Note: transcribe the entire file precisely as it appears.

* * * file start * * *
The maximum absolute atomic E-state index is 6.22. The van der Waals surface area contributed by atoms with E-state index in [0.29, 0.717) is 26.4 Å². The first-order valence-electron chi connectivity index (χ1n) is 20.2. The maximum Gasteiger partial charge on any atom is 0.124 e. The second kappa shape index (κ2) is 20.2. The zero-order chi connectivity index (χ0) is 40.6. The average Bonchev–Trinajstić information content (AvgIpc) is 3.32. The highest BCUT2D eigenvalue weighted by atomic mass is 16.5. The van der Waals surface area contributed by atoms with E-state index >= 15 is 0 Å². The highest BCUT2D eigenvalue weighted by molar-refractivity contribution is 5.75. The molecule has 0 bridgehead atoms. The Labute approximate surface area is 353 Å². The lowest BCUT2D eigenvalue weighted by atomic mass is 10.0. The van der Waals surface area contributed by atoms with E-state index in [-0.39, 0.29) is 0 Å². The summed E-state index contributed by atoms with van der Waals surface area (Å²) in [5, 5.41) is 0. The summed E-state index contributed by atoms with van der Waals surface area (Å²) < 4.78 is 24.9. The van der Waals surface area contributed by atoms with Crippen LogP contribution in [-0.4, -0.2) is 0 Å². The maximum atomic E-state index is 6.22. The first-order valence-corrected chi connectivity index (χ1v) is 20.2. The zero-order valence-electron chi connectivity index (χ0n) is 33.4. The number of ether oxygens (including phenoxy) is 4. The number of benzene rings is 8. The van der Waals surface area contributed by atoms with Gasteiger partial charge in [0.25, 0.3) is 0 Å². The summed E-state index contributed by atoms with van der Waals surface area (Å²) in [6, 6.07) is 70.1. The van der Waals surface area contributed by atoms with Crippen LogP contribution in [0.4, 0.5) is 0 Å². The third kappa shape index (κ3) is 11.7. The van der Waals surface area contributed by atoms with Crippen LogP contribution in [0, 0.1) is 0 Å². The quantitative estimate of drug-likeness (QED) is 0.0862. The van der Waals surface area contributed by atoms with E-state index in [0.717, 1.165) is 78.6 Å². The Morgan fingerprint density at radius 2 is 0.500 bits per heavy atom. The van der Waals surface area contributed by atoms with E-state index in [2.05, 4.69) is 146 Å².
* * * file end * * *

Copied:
The maximum absolute atomic E-state index is 6.22. The van der Waals surface area contributed by atoms with E-state index in [0.29, 0.717) is 26.4 Å². The first-order valence-electron chi connectivity index (χ1n) is 20.2. The maximum Gasteiger partial charge on any atom is 0.124 e. The second kappa shape index (κ2) is 20.2. The zero-order chi connectivity index (χ0) is 40.6. The average Bonchev–Trinajstić information content (AvgIpc) is 3.32. The highest BCUT2D eigenvalue weighted by atomic mass is 16.5. The van der Waals surface area contributed by atoms with E-state index >= 15 is 0 Å². The highest BCUT2D eigenvalue weighted by molar-refractivity contribution is 5.75. The molecule has 0 bridgehead atoms. The Labute approximate surface area is 353 Å². The lowest BCUT2D eigenvalue weighted by atomic mass is 10.0. The van der Waals surface area contributed by atoms with E-state index in [-0.39, 0.29) is 0 Å². The summed E-state index contributed by atoms with van der Waals surface area (Å²) in [5, 5.41) is 0. The summed E-state index contributed by atoms with van der Waals surface area (Å²) < 4.78 is 24.9. The van der Waals surface area contributed by atoms with Crippen LogP contribution in [-0.4, -0.2) is 0 Å². The maximum atomic E-state index is 6.22. The first-order valence-corrected chi connectivity index (χ1v) is 20.2. The zero-order valence-electron chi connectivity index (χ0n) is 33.4. The number of ether oxygens (including phenoxy) is 4. The number of benzene rings is 8. The van der Waals surface area contributed by atoms with Gasteiger partial charge in [0.25, 0.3) is 0 Å². The summed E-state index contributed by atoms with van der Waals surface area (Å²) in [6, 6.07) is 70.1. The van der Waals surface area contributed by atoms with Crippen LogP contribution in [0.4, 0.5) is 0 Å². The third kappa shape index (κ3) is 11.7. The van der Waals surface area contributed by atoms with Crippen LogP contribution in [0, 0.1) is 0 Å². The quantitative estimate of drug-likeness (QED) is 0.0862. The van der Waals surface area contributed by atoms with E-state index in [0.717, 1.165) is 78.6 Å². The Morgan fingerprint density at radius 2 is 0.500 bits per heavy atom. The van der Waals surface area contributed by atoms with E-state index in [2.05, 4.69) is 146 Å².